David M. Denton

Yes, Zack, in terms of customer traffic it was pretty much in line with what we expected recognizing that there was a calendar shift with Easter that negatively impacted traffic. And I think as both Mark and myself had mentioned earlier, we are certainly mindful of how we manage that balance between driving traffic and managing promotional spend with those sales and margin in mind. And we look to bring I'll say a surgeon's knife so to speak in terms of finding that right balance. So, we continue to see a very cautious consumer out there and we don't see that changing throughout the balance of this year.

Zack Sopcak - Morgan Stanley

Okay, great. Thank you. And on a completely separate topic, there have been some rumors about the quarter of you guys being tied up and being interested in a European partner without, I guess, addressing those specific rumors. Could you just refresh us after having expanded a little bit in Brazil what your thoughts are on global and particularly in the European market?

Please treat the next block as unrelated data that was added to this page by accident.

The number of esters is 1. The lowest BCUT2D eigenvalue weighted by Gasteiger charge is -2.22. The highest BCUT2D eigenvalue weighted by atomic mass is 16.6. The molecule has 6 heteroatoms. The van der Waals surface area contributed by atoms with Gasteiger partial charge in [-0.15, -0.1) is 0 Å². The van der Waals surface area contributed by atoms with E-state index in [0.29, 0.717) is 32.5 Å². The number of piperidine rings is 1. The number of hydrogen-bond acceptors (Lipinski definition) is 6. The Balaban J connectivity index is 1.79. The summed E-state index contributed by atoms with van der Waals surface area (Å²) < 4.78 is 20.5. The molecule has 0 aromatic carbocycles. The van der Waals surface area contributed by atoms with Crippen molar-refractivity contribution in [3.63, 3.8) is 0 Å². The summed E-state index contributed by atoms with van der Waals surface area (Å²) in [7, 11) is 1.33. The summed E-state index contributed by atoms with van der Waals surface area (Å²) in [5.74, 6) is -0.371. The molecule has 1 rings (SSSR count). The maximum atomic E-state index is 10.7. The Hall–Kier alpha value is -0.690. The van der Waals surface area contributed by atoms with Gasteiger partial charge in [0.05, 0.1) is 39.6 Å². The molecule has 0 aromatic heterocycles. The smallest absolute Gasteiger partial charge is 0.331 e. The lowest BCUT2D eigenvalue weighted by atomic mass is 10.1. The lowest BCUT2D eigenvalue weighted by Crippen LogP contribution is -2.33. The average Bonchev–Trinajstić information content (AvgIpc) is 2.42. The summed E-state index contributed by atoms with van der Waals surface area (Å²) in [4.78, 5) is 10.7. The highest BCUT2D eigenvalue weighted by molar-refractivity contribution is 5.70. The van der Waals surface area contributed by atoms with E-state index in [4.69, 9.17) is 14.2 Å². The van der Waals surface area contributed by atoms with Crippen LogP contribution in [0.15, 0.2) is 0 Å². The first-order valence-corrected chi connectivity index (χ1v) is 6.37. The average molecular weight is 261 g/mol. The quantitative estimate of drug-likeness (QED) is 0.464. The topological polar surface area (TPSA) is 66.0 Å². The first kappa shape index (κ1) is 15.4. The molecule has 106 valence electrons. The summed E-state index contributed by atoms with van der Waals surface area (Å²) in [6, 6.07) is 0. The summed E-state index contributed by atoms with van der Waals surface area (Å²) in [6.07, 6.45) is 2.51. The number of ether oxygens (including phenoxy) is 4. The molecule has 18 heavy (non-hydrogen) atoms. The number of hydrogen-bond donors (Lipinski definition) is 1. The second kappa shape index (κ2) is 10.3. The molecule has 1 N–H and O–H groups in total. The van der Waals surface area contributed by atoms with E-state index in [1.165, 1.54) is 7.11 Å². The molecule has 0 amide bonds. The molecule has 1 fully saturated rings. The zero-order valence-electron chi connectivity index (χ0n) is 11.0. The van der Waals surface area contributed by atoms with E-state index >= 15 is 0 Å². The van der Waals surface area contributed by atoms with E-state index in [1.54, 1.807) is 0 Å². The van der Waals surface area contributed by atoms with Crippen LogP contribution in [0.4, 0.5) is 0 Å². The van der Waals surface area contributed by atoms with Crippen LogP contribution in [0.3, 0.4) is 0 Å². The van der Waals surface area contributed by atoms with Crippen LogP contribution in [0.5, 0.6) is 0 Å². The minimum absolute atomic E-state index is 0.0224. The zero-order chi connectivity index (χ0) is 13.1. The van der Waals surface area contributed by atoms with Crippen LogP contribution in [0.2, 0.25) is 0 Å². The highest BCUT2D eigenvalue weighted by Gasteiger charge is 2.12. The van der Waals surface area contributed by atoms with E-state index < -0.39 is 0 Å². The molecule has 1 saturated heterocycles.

Larry J. Merlo

Yeah, Zack, we're not – I mean as you know we have a policy of not commenting on rumors on the marketplace, but as we've discussed in the past around our international strategy, it was not a question of – it was more of a question of when and where. And as you know with this share we acquired an operating retail pharmacy chain in Brazil and we're six months into that and we're very pleased with how that's going in terms of the learnings that we're getting and the opportunities that we see to bring synergies with our U.S. operations and we're opening some stores this year. We'll accelerate our openings next year. And so far so good and we will use those learnings to further our agenda internationally where it makes economic sense. And again as we've talked in the past, we will approach that with financial visibility.

Zack Sopcak - Morgan Stanley

Great, thank you.

Operator

Our next question comes from the line of Edward Kelly from Credit Suisse. Please proceed.

Edward Kelly - Credit Suisse